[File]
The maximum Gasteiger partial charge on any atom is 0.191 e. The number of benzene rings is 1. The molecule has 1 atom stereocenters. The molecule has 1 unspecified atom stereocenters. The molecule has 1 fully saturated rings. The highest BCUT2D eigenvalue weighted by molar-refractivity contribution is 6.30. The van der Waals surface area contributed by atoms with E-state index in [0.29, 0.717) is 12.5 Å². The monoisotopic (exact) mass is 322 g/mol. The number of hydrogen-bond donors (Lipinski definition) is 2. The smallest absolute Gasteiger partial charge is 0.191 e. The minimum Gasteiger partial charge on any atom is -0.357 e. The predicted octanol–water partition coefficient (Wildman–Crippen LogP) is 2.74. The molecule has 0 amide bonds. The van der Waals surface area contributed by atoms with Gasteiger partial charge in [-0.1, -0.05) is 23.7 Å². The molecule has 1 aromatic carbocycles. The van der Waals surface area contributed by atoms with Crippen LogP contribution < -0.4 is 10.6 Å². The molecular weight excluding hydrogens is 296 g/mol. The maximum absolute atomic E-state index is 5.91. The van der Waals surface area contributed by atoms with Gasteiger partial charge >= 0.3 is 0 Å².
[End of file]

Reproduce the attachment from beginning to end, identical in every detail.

The maximum Gasteiger partial charge on any atom is 0.191 e. The number of benzene rings is 1. The molecule has 1 atom stereocenters. The molecule has 1 unspecified atom stereocenters. The molecule has 1 fully saturated rings. The highest BCUT2D eigenvalue weighted by molar-refractivity contribution is 6.30. The van der Waals surface area contributed by atoms with E-state index in [0.29, 0.717) is 12.5 Å². The monoisotopic (exact) mass is 322 g/mol. The number of hydrogen-bond donors (Lipinski definition) is 2. The smallest absolute Gasteiger partial charge is 0.191 e. The minimum Gasteiger partial charge on any atom is -0.357 e. The predicted octanol–water partition coefficient (Wildman–Crippen LogP) is 2.74. The molecule has 0 amide bonds. The van der Waals surface area contributed by atoms with Gasteiger partial charge in [-0.1, -0.05) is 23.7 Å². The molecule has 1 aromatic carbocycles. The van der Waals surface area contributed by atoms with Crippen LogP contribution < -0.4 is 10.6 Å². The molecular weight excluding hydrogens is 296 g/mol. The maximum absolute atomic E-state index is 5.91. The van der Waals surface area contributed by atoms with Gasteiger partial charge >= 0.3 is 0 Å².